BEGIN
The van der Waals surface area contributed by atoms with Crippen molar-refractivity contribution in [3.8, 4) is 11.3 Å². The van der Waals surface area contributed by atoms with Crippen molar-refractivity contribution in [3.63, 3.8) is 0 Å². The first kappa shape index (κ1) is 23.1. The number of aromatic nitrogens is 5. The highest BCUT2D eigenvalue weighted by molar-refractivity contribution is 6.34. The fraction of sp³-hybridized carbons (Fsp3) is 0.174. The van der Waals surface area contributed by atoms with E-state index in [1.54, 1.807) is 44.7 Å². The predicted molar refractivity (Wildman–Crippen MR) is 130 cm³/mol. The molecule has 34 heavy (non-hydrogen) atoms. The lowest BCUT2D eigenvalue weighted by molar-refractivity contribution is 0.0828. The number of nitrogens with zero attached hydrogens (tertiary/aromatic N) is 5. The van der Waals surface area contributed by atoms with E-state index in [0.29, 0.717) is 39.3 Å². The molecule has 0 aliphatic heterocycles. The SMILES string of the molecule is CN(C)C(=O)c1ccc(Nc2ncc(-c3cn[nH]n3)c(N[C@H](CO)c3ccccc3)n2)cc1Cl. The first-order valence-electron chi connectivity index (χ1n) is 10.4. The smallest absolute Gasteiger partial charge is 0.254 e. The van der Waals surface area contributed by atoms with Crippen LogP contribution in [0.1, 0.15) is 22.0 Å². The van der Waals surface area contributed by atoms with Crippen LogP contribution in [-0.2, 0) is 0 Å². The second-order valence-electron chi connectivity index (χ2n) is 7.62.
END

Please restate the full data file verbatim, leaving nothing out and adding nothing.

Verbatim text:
The van der Waals surface area contributed by atoms with Crippen molar-refractivity contribution in [3.8, 4) is 11.3 Å². The van der Waals surface area contributed by atoms with Crippen molar-refractivity contribution in [3.63, 3.8) is 0 Å². The first kappa shape index (κ1) is 23.1. The number of aromatic nitrogens is 5. The highest BCUT2D eigenvalue weighted by molar-refractivity contribution is 6.34. The fraction of sp³-hybridized carbons (Fsp3) is 0.174. The van der Waals surface area contributed by atoms with E-state index in [1.54, 1.807) is 44.7 Å². The predicted molar refractivity (Wildman–Crippen MR) is 130 cm³/mol. The molecule has 34 heavy (non-hydrogen) atoms. The lowest BCUT2D eigenvalue weighted by molar-refractivity contribution is 0.0828. The number of nitrogens with zero attached hydrogens (tertiary/aromatic N) is 5. The van der Waals surface area contributed by atoms with E-state index in [0.29, 0.717) is 39.3 Å². The molecule has 0 aliphatic heterocycles. The SMILES string of the molecule is CN(C)C(=O)c1ccc(Nc2ncc(-c3cn[nH]n3)c(N[C@H](CO)c3ccccc3)n2)cc1Cl. The first-order valence-electron chi connectivity index (χ1n) is 10.4. The smallest absolute Gasteiger partial charge is 0.254 e. The van der Waals surface area contributed by atoms with Crippen LogP contribution in [0.1, 0.15) is 22.0 Å². The van der Waals surface area contributed by atoms with Crippen LogP contribution in [-0.2, 0) is 0 Å². The second-order valence-electron chi connectivity index (χ2n) is 7.62.